It is when thinking in terms of this near term and intermediate future that our tendencies for optimism or pessimism need to be set aside and the search for realism engaged. One can be a long term optimist or a long term pessimist when it comes to the the human future but both are mere waking fantasies, whether exhilarating or frightening. At the end of the day we can never actually know.

Neither long term optimism nor pessimism frees us from our responsibility to act so as to positively shape the future right now. There are all kinds of ways we need to do this as political, economic and socially beings in response to the future society we are likely to live in or the decisions and sacrifices taken today that we bequeath to our future self.

We can also decide to make investments in the future to a world we are unlikely to live in. Here we have everything from our response to climate change and environmental issues to social legacies. The question of what can we and what we should leave for our great or even great-great grandchildren in light of the nearly endless possibilities of what the world they will be living in will actually look like is one that we should be asking because it may serve as a better way to frame the question of what kind of future is it exactly that we hope for and should be working towards in the first place.

Still, if Robinson gives us a realizable version of the future with much of the transhuman in it, he is, as was mentioned, decidedly not a transhumanist.  Part of this stems from his fear that transhumanism might come to represent escapism. There are also his views of what  transhumanism means in light of a document few of us have probably heard of and even fewer actually given a second thought- the Universal Declaration of Human Rights. Essentially, Robinson thinks transhumanists are getting ahead of themselves. We are nowhere near achieving the kind of worldwide realization of the promise of conditions supporting self-actualization for all promised by the Declaration and transhumanists have already moved the bar.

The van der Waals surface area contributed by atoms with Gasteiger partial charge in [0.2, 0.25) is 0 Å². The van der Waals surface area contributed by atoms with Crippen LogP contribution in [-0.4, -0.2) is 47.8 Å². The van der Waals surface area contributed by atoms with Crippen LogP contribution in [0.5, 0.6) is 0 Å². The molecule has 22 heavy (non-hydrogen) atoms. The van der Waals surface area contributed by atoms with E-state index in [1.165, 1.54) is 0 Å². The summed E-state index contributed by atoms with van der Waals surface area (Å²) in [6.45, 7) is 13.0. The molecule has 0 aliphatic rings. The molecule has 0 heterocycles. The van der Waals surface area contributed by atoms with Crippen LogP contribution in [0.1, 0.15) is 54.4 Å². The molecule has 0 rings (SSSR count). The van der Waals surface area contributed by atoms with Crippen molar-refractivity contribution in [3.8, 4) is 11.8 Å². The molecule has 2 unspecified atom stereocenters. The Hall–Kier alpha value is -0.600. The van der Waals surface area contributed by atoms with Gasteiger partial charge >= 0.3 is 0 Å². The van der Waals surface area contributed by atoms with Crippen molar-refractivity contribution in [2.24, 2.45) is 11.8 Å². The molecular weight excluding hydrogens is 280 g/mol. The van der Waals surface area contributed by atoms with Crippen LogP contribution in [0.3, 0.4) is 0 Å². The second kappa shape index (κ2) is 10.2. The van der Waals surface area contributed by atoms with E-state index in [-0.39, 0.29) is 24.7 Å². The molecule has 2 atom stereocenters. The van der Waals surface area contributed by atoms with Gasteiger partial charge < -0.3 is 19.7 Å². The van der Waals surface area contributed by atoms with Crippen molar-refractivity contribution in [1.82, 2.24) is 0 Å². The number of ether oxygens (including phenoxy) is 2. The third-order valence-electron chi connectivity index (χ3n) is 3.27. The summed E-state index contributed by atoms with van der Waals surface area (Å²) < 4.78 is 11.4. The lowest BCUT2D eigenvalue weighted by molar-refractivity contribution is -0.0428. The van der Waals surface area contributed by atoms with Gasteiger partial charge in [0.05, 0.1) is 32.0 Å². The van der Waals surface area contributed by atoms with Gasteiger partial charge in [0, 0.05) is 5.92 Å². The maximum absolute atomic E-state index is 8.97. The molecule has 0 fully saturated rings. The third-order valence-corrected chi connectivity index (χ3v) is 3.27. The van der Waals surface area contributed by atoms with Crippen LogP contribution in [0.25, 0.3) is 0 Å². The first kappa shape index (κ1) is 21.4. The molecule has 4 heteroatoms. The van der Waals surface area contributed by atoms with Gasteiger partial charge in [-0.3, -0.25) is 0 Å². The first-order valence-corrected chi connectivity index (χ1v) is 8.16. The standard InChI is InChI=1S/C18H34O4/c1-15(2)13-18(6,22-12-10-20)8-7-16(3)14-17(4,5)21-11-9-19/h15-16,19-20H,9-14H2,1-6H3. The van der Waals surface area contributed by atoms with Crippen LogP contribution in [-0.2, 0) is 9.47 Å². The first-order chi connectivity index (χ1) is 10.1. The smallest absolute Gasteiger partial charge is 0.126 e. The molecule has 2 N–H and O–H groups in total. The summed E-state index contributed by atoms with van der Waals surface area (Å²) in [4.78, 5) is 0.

Robinson is not alone in seeing our current failure to realize the promises of the Declaration as a challenge to the transhumanist project. The social epistemologist Steve Fuller believes positions on the Declaration will be a major area of friction between transhumanists and others, especially those on the left. It is, therefore, an important issue but for a latter time.

The kind of realistic science-fiction offered to us by Robinson where greater than light speed and settlement of “the stars” remains what it is today- a mere fantasy- nevertheless expands our and deepens our canvas to embrace our second home in the solar system. It is a canvass certainly large enough for the human story to play itself out.

The claim idea that our filling in of this canvass through the settlement of the solar system and terraforming its bodies constitutes the “arrogance of humanism” as Ernest J. Yanarella did in Strange Horizons has things ass-backwards. The arrogance of humanism lies in assuming that on a cosmic scale our endeavors are much more than one of Swan’s performance pieces such as her “painting” of a field with a rainbow of fallen autumn leaves. Like Swan, all we can do at our best is create beautiful objects that live a short moment only to be undone by the wind.

Time Lost: Scene 2

Greek god time Kairos Francesco Salviati 1600s

Continuing from last time, beyond revolutionizing physics Smolin’s goal in Time Reborn is the recovery of our human sense of time. What physics tells us is that there is no distinction between past, present and future. This, of course, collides with our natural sense of time- how we are prone to see ourselves as beings in time. For us, the past is what is behind us, over with, as mute to our desire to change it or have it to live over again as the sheer characteristics of existence such as space, light, energy. The present is where we are right now the location of our body and consciousness a fact that shoves us with it’s immediacy. A fire in your home at this moment is not a recalled or dreamed of thing, but something to be responded to without delay or perhaps without time for any sort of reflection at all. The future is the not yet a blank canvas whose possibilities are as open and potentially living as the past is mute and dead. It is this relationship to time which Smolin hopes to restore not so much because he believes the view of time held by physics has helped rob us of the past or even diminished, as Einstein feared, the present, but because of its impact on our hopes for the future. For, if the future is as real as the present and we are left without the ability to change it- we have lost any sense of our own agency in time.